We are finally doing it! Playing MinecraftEdu in school! Like many things in my life, I can't remember when I first heard about Minecraft. I think I just began absorbing thoughts about it when reading game based learning articles or hearing educational technology gurus giving talks. I know I introduced my kids to it about three years ago when they were 5 and 8 and our home has never been the same. They quickly surpassed my skill with building, exploring and creating. I quickly learned that this was a powerful game that empowered kids and gave them a world to shape unlike any other. (I also quickly learned to set the timer when they were playing so that their little eyes didn't turn into grass blocks). And while I loved watching them play, I wasn't sure how to bring it into the classroom.
Just in case you haven't hear of Minecraft or seen it being played, it is a virtual world where students can use virtual blocks to build stuff. In many ways, it is like playing with building blocks, plastic animals, and dolls in your basement, except because it is digital, you have endless choices of blocks, plastic animals and dolls. And the animals and dolls move. And you can fly. And you can dig underground. And a hundred other things that you can't do in your basement with blocks, animals and dolls. (For a more detailed description, check our "What is Minecraft All About?" by MineMum)
While I was holding back from a school implementation and just watching my kids play, loads of other educators took the plunge. As Minecraft rose in popularity in the lives of my children and their friends, it also was embraced by innovative teachers that came up with brilliant ways to teach content using Minecraft. Therefore, when I signed up for a MOOC this fall on teaching with MinecraftEdu, I realized that there were tons of materials to support me and that teachers far more talented than I had already created wonderful lesson plans that the teachers and students at my school could try. For some great stuff check out: EduCrew YouTube Tutorial Series, Joel Levin's lesson plan on EduCade, and the MinecraftEDU Wiki.
But just because the resources are there and other teachers are doing it, isn't enough of a reason to start. So, why did I decide that our kids should be playing MinecraftEdu in school?
1. It is active. Sometimes when I am visiting classrooms, I realize that students are spending a lot of time listening or passively completing worksheets. When you see students playing Minecraft, they are busy. They are leaning forward, they are intent, they are engaged in the actions they are taking. Using a game like MinecraftEdu in the classroom takes students out of the" sit back and soak it in" mode and into a create, experiment and take risks mode.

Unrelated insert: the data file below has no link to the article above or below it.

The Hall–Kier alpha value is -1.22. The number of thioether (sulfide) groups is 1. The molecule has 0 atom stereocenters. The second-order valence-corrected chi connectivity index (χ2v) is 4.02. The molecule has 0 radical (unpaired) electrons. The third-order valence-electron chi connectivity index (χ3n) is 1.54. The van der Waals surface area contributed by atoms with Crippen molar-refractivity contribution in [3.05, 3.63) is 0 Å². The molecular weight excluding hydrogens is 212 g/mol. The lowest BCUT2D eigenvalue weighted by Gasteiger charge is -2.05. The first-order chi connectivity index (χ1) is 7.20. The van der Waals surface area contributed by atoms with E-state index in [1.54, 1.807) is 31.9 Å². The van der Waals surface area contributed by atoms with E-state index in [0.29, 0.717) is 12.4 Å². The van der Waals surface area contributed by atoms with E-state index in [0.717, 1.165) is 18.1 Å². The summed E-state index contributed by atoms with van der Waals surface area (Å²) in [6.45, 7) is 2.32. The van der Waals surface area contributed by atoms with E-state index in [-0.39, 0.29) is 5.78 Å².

2. Kids become the experts. In every classroom, there is a student who is a phenomenal Minecraft player who is not a phenomenal student. When you introduce Minecraft in these classrooms, this student comes alive. They are able to explain how to play to other students, they suggest new lesson plans to the teacher, they take on leadership roles in the classroom. I believe that when students are able to be experts in the classroom, they become better learners. They come into class believing they are valued there and are more open to learning.
3. Tinkering. In Sylvia Libow Martinez and Gary Stager's Invent to Learn: Making, Tinkering and Engineering in the Classroom, they define tinkering as "a way of controlling the environment and a vehicle for intellectual development" and advocate that "children should engage in tinkering and making because they are powerful ways to learn." This becomes evident when watching students play MinecraftEDU. Instead of finding the only right answer to put in the blank, MinecraftEdu has lots of right answers. In the Genetics lesson I watched, there were hundreds of choices for students, from what color to dye your sheep to what shape your fence was to how you named your sheep and your ranch. When we can tinker, experiment and take risks, we learn by doing.
4. Content connections. I work in a school that has to meet state standards on testing. We can not afford to ignore our required curriculum or assume it will be taught another year, in another course. Minecraft is so open-ended that you can easily teach your content while letting the students play. Teachers and students can and should be able to tell what new content or skills they learned while using Minecraft in schools. The math, science, social students, world language, language arts standards can should be carefully considered and directly relate to the Minecraft activity the students do.
5. Simulated worlds. The lesson I watched gave students a way to apply what they were learning about genetics. They could certainly never actually breed sheep and complete Punnett squares, but in Minecraft, they could simulate this in a class period. Student generated questions arise during simulations that can lead to deeper understanding of the content being taught. For instance, in every class I observed, some student noticed that pink and purple sheep made pinkish-purplish sheep. This lead to a spontaneous lesson on partial dominance, which never came up during the direct instruction part of the lesson.
I would be interested to collect more quantitative data on Minecraft in the classroom and I wouldn't want to see students playing every day or all day, I do believe that Minecraft should be added to the learning toolbox as a innovative, creative way to get students to interact with content in a meaningful way.